Monday, July 18, 2005

The war between open knowledge systems and the privatization of knowledge extends far beyond the patent system, software copyright battles and the university-industrial complex described by Jennifer Washburn in University, Inc. Now every community faces the push towards privatization -- of the library system.

Like the privatization of other public services (esp. education) the far-right's push for budget deficits (via tax cuts for the rich, as well as war) has put the squeeze on government services. The intention is to benefit the market economy (i.e. expand the corporate sector).

In the case of libraries, what that means is cutting off services to poorer communities, destroying one of the last public institutions that people can use to pull themselves up in society. (So much for meritocracy. Do the right-wing libertarians ever notice the connections? Note: a friend who works with librarians has said that the market-based system of weeding books off the shelves, a kind of dumbing down system where only popular literature that gets checked out on a regular basis is guaranteed retention, resulted in the discarding of Darwin's Origin of Species. So Darwin's own work is now the victim of the misapplication of the "survival of the fittest" to that market.)

The business culture has infiltrated libraries in subtle, pervasive ways. Library trustees are increasingly being drawn from the business community (think of experts in real estate development who have no interest in beefing up service branches that might support community-based literacy programs), while the language of library management is subtly bent towards the market system: as a library user, you are now a "customer" (whose late fees are a revenue stream) rather than a "patron."

"A library is a temple to the anti-elitist notion that knowledge should be cheap if not free," Siva Vaidhyanathan, author of The Anarchist in the Library wrote. But now it's more like those who can afford it will have access to knowledge.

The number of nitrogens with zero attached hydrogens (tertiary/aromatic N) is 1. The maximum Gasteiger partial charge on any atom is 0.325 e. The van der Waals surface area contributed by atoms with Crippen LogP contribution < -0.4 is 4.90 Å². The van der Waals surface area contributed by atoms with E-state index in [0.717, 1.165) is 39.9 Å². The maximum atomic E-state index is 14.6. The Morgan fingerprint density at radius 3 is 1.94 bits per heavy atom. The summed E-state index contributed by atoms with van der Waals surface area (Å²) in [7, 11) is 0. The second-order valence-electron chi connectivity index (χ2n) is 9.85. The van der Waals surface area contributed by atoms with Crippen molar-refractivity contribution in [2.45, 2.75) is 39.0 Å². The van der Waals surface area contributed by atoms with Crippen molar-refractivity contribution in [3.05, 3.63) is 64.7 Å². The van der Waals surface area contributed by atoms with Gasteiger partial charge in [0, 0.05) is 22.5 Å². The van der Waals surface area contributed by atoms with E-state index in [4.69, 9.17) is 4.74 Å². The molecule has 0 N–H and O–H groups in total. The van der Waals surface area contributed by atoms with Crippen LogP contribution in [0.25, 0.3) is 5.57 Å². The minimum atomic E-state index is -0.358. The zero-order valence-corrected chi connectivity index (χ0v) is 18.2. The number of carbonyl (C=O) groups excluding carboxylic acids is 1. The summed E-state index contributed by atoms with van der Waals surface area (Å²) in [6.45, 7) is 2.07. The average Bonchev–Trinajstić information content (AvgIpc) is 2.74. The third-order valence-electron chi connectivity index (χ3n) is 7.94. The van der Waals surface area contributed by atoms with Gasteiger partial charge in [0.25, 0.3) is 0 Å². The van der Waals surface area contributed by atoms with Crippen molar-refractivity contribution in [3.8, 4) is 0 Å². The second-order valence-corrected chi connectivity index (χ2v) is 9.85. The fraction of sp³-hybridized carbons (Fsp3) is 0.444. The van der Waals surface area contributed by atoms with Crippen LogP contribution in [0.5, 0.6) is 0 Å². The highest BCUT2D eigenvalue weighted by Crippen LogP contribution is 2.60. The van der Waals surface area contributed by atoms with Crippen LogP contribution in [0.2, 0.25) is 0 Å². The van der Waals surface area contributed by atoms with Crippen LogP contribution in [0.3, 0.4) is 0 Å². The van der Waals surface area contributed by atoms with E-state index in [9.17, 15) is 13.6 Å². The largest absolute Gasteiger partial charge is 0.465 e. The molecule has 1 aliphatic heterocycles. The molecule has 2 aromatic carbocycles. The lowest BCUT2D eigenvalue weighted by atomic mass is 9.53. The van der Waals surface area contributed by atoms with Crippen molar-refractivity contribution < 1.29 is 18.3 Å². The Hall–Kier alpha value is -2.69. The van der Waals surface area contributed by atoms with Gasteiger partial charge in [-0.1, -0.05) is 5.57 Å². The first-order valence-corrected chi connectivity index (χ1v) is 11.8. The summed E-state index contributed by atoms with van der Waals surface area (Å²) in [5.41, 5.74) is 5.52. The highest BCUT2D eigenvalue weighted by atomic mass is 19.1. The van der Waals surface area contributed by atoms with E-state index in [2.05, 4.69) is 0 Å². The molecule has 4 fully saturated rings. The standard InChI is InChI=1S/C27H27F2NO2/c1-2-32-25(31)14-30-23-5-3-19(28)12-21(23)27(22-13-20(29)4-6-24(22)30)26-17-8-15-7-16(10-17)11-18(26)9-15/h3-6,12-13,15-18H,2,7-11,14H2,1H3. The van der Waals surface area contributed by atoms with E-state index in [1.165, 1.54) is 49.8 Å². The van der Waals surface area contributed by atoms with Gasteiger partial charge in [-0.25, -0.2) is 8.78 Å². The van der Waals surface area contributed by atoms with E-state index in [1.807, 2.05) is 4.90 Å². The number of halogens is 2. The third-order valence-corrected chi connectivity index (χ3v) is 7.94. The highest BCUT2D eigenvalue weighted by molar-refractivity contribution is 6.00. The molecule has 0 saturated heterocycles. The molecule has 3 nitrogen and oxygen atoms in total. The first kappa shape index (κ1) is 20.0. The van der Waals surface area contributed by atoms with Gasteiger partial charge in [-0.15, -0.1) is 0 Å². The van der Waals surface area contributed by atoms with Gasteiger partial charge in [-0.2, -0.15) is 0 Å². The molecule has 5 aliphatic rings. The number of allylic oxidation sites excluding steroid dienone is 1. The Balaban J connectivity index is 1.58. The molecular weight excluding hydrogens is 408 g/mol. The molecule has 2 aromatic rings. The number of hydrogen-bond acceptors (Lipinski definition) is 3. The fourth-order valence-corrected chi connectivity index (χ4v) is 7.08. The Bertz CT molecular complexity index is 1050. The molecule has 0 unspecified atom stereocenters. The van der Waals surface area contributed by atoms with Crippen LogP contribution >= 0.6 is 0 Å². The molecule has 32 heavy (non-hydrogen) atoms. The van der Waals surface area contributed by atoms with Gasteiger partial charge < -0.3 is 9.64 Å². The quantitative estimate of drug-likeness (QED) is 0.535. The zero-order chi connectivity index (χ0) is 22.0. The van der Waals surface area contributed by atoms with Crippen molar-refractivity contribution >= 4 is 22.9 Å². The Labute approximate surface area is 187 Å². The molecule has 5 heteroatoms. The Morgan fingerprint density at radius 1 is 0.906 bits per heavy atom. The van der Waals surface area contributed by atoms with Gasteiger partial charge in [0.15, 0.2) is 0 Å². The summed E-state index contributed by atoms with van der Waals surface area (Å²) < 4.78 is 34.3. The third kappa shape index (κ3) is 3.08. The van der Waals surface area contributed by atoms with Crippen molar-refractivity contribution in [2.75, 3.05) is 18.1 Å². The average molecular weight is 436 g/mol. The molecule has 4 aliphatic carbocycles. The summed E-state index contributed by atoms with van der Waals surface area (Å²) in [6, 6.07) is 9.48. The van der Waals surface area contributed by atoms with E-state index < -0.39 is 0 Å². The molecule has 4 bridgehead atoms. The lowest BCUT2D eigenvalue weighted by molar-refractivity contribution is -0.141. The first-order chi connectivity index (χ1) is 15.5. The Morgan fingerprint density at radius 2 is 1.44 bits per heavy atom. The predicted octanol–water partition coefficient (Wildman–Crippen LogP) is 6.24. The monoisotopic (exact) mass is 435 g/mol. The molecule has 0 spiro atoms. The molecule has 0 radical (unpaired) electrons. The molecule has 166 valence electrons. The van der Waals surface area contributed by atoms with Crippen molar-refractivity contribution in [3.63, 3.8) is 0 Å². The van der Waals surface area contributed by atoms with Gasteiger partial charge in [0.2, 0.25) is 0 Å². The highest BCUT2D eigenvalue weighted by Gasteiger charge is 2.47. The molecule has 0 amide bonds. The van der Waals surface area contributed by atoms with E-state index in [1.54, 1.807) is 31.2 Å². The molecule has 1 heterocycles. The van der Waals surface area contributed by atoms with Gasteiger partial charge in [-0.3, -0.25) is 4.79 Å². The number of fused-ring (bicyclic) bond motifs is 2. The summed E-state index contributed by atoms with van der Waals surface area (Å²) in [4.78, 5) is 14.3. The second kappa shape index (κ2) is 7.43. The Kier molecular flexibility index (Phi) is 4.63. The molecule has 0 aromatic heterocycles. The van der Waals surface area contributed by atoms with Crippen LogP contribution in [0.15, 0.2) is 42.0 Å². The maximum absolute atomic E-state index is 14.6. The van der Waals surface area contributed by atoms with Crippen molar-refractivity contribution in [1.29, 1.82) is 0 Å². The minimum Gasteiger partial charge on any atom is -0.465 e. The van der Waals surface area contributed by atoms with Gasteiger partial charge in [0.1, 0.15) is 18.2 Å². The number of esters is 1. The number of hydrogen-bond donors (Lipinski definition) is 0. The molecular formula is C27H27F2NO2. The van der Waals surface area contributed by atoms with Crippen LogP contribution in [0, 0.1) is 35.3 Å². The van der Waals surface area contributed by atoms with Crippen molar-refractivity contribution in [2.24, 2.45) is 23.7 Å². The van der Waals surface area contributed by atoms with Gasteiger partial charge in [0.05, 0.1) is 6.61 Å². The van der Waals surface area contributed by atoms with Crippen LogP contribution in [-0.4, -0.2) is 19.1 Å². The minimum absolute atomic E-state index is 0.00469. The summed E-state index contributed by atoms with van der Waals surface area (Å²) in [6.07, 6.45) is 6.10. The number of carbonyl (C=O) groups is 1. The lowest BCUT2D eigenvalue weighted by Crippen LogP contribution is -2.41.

Read Chris Dodge's excellent article, "Knowledge for Sale" in the Utne Reader (6/05) to learn more. And check out the DC Library Renaissance Project.
Nicholas Basbanes, author of A Gentle Madness (National Book Award-winner about crazy bibliophiles -- much worse than me), published a short, entertaining book that beginning book collectors will find useful: Among the Gently Mad: Strategies and Perspectives for the Book Hunter in the Twenty-First Century. The book talks about how to go about collecting in a common-sense manner (e.g. collect the books you want to own, not ones that might be a good investment). Here are Internet sites sprinkled throughtout the book:

Firsts (the book collectors' magazine).
Advanced Book Exchange (ABE, one of my favorites for searching used books)
BiblioFind (absorbed by Amazon)
A libris (searching through an intermediary)
Antiquarian Booksellers Association of America (lists individual sellers)
International League of Antiquarian Booksellers (links to dealers outsidet the U.S.)
Bookhunter Press
Rare Book School website
Book Sale Finder
Been a while since I've posted. Here's another part of my summer reading:

A bit of Gramsci for my book group we used the NYU edition.

I also read a book about Gramsci by Carl Boggs -- who I've written about before -- because I trust him to provide a direct uncluttered opinion of this political philosopher. And Boggs delivers.

Gramsci was a radical Italian union activist -- and ergo of course a Marxist -- but one who did not believe in direct economic determinism. (Hence the lineage to Stuart Hall of the UK, whose writings are mimicked in Tom Frank's What's the Matter With Kansas?, though I've heard Frank never read Hall or Gramsci before, thank God). Gramsci spent his final years in prison (with no reference books to draw from, and a censor to pass things through), so his Prison Notebooks were quite impressive. Apparently, he also was able to think and write more deeply, with a level of detachment from immediate events. But still, those conditions are one reason to read derivative writings along with the original. His essays are short, which means they rarely draw things together in the grand thesis. Nevertheless, there is obvious ideological power in his writing, due to its ability to join theory with action -- i.e. praxis.